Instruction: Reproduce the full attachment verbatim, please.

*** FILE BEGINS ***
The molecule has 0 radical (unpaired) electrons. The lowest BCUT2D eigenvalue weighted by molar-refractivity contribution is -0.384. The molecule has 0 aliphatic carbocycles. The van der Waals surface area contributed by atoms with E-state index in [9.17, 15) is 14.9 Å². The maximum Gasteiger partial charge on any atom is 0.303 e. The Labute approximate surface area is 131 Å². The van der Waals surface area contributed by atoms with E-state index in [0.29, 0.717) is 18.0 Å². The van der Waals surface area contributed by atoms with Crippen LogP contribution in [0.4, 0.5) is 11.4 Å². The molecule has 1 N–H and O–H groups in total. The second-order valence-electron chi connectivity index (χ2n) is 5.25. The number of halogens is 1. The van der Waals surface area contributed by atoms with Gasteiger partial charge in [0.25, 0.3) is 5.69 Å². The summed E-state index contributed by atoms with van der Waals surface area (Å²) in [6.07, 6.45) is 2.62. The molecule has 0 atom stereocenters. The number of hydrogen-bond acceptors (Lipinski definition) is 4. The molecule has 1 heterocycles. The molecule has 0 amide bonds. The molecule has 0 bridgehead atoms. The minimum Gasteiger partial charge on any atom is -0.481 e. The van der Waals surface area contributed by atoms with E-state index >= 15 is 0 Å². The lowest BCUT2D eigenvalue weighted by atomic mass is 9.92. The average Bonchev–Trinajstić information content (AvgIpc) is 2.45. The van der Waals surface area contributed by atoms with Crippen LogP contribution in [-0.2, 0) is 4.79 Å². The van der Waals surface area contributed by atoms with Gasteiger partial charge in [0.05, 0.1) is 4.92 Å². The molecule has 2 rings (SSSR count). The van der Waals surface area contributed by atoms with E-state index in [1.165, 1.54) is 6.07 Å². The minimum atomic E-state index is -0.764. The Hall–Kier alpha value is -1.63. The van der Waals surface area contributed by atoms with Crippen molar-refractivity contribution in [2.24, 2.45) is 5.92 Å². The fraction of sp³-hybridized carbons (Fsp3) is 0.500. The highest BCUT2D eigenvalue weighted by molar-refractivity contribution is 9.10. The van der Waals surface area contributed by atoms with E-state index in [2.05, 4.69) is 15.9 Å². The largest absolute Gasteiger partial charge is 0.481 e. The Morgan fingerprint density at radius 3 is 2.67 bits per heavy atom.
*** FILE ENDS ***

The molecule has 0 radical (unpaired) electrons. The lowest BCUT2D eigenvalue weighted by molar-refractivity contribution is -0.384. The molecule has 0 aliphatic carbocycles. The van der Waals surface area contributed by atoms with E-state index in [9.17, 15) is 14.9 Å². The maximum Gasteiger partial charge on any atom is 0.303 e. The Labute approximate surface area is 131 Å². The van der Waals surface area contributed by atoms with E-state index in [0.29, 0.717) is 18.0 Å². The van der Waals surface area contributed by atoms with Crippen LogP contribution in [0.4, 0.5) is 11.4 Å². The molecule has 1 N–H and O–H groups in total. The second-order valence-electron chi connectivity index (χ2n) is 5.25. The number of halogens is 1. The van der Waals surface area contributed by atoms with Gasteiger partial charge in [0.25, 0.3) is 5.69 Å². The summed E-state index contributed by atoms with van der Waals surface area (Å²) in [6.07, 6.45) is 2.62. The molecule has 0 atom stereocenters. The number of hydrogen-bond acceptors (Lipinski definition) is 4. The molecule has 1 heterocycles. The molecule has 0 amide bonds. The molecule has 0 bridgehead atoms. The minimum Gasteiger partial charge on any atom is -0.481 e. The van der Waals surface area contributed by atoms with E-state index >= 15 is 0 Å². The lowest BCUT2D eigenvalue weighted by atomic mass is 9.92. The average Bonchev–Trinajstić information content (AvgIpc) is 2.45. The van der Waals surface area contributed by atoms with Crippen LogP contribution in [-0.2, 0) is 4.79 Å². The van der Waals surface area contributed by atoms with Gasteiger partial charge in [0.05, 0.1) is 4.92 Å². The molecule has 2 rings (SSSR count). The van der Waals surface area contributed by atoms with E-state index in [1.165, 1.54) is 6.07 Å². The minimum atomic E-state index is -0.764. The Hall–Kier alpha value is -1.63. The van der Waals surface area contributed by atoms with Crippen molar-refractivity contribution in [2.24, 2.45) is 5.92 Å². The fraction of sp³-hybridized carbons (Fsp3) is 0.500. The highest BCUT2D eigenvalue weighted by molar-refractivity contribution is 9.10. The van der Waals surface area contributed by atoms with E-state index in [2.05, 4.69) is 15.9 Å². The largest absolute Gasteiger partial charge is 0.481 e. The Morgan fingerprint density at radius 3 is 2.67 bits per heavy atom.